The Nagas

Hill Peoples of Northeast India

Project Introduction The Naga Database

printed - tour diary of the Deputy Commissioner of the Naga Hills for the year 1870-1872 (John Butler) volume two

caption: frost; to Khonomah where nature of the boundary explained to chiefs; ammunition for sale in Khonomah; Manipur Political Agent promises to investigate
medium: tours
person: Samensah clan/ KhonomahMerhamah clan/ KhonomahNachatchumah clan/ KhonomahThomson/ Col.Roma Sing/ MajorMuna Ram/ Insp.
location: Khonomah
date: 1.1.1873
person: Butler/ John
date: 22.11.1870-17.2.1873
note: inaccurate spelling in the original text
text: 1st January, 1873. Just as I expected, it turned out to be excessively cold again last night and when we got up this morning the whole ground was so thickly covered with white hoar frost that it had all the appearance of snow. The ice too was very much thicker than usual.
text: A short and easy march brought us into Khonomah today where I found the two rival clans of Samensah and Merhamah were each anxious that we should encamp in their half of the village, but in order to avoid any appearance of our sympathizing with either side, we determined to pitch our tents on neutral ground and so encamped on the terraces belonging to the Nachatchumah clan, after which I ordered the Chiefs of each clan to come into me, which after considerable delay they did do when I explained to them fully in the presence of Colonel Thomson and Major Roma Sing the nature of the boundary that had been laid down between Assam and Manipur and most solemnly warned them against committing any raids across the border for the future.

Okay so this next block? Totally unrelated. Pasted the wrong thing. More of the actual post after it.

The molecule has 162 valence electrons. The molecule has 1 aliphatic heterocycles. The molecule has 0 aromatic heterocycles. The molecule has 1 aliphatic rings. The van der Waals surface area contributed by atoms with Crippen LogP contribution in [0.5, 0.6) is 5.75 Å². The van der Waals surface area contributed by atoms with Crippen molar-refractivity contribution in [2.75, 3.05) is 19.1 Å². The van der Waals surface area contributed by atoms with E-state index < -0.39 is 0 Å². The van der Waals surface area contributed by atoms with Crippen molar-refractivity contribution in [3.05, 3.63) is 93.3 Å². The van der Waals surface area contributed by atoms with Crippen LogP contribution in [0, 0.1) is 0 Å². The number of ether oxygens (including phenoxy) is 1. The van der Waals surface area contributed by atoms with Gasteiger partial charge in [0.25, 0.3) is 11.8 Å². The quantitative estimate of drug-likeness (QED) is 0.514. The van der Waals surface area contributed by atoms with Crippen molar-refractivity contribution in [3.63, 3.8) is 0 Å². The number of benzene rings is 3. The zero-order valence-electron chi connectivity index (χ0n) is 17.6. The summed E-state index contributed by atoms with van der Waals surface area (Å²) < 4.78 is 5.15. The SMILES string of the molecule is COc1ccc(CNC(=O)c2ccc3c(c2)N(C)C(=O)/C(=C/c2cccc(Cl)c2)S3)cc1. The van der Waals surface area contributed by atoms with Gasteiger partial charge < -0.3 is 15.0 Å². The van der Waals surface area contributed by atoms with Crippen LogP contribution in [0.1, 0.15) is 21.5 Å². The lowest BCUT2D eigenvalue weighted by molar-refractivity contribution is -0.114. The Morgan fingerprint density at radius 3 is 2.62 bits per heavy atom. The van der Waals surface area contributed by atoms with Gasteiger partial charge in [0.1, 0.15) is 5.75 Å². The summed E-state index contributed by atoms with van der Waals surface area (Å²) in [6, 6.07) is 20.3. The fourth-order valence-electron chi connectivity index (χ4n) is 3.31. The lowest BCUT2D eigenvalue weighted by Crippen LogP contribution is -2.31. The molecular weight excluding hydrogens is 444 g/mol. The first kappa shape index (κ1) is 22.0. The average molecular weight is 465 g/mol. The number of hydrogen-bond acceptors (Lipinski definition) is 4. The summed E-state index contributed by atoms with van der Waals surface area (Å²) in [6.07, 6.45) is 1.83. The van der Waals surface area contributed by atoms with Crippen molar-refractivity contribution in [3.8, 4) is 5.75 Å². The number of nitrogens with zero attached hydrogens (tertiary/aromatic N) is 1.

text: I must here record that the Merhamah Chiefs tried very hard indeed to avoid attending the meeting in person, and it was only when I threatened to adopt other measures to compel their attendance that they came in and I cannot help thinking their conduct in this matter was chiefly due to Manipuri influence. However it is very difficult indeed to arrive at the truth in questions of this kind and so long as I find my orders are carried out, I shall avoid stirring up the mud any more than I can possibly help.
text: My Inspector Muna Ram brought me in 40 more rounds of ammunition this evening which he had just purchased from some Nagas of the Merhamah clan for Rs. 2 and made over one packet of 20 rounds to Colonel Thomson with whom I had a long conversation on the matter and he has assured me that he will, on his return to Manipur, make a full enquiry into it. He seems to doubt that the Maharajah or his Ministers can be cognizant of the sale of this ammunition to the Nagas but at the same time thinks, from the appearance of the cartidges, that they are probably some taken from the Rajah's old ammunition for which it appears he has now no longer any use owing to his having been lately supplied by our Government with several hundred stand of the Enfield smooth bore, for which these cartridges are much too large.